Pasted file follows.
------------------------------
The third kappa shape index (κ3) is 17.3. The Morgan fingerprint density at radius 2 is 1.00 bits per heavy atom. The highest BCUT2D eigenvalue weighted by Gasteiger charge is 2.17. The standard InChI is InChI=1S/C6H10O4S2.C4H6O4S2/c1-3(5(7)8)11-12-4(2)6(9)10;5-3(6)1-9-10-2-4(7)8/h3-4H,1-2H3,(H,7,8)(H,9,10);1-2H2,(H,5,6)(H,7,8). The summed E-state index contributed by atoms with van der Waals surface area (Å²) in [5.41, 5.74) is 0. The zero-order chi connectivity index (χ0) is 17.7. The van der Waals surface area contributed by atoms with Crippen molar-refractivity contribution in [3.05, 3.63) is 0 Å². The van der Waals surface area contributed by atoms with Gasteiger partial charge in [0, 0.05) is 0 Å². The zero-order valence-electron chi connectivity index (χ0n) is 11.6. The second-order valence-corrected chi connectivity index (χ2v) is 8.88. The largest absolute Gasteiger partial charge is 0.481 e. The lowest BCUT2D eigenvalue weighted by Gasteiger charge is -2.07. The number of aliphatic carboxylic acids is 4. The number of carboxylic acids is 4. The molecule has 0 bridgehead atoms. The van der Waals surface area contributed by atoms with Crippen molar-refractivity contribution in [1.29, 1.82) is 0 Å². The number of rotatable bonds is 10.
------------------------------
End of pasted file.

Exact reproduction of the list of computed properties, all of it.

The third kappa shape index (κ3) is 17.3. The Morgan fingerprint density at radius 2 is 1.00 bits per heavy atom. The highest BCUT2D eigenvalue weighted by Gasteiger charge is 2.17. The standard InChI is InChI=1S/C6H10O4S2.C4H6O4S2/c1-3(5(7)8)11-12-4(2)6(9)10;5-3(6)1-9-10-2-4(7)8/h3-4H,1-2H3,(H,7,8)(H,9,10);1-2H2,(H,5,6)(H,7,8). The summed E-state index contributed by atoms with van der Waals surface area (Å²) in [5.41, 5.74) is 0. The zero-order chi connectivity index (χ0) is 17.7. The van der Waals surface area contributed by atoms with Crippen molar-refractivity contribution in [3.05, 3.63) is 0 Å². The van der Waals surface area contributed by atoms with Gasteiger partial charge in [0, 0.05) is 0 Å². The zero-order valence-electron chi connectivity index (χ0n) is 11.6. The second-order valence-corrected chi connectivity index (χ2v) is 8.88. The largest absolute Gasteiger partial charge is 0.481 e. The lowest BCUT2D eigenvalue weighted by Gasteiger charge is -2.07. The number of aliphatic carboxylic acids is 4. The number of carboxylic acids is 4. The molecule has 0 bridgehead atoms. The van der Waals surface area contributed by atoms with Crippen molar-refractivity contribution in [1.29, 1.82) is 0 Å². The number of rotatable bonds is 10.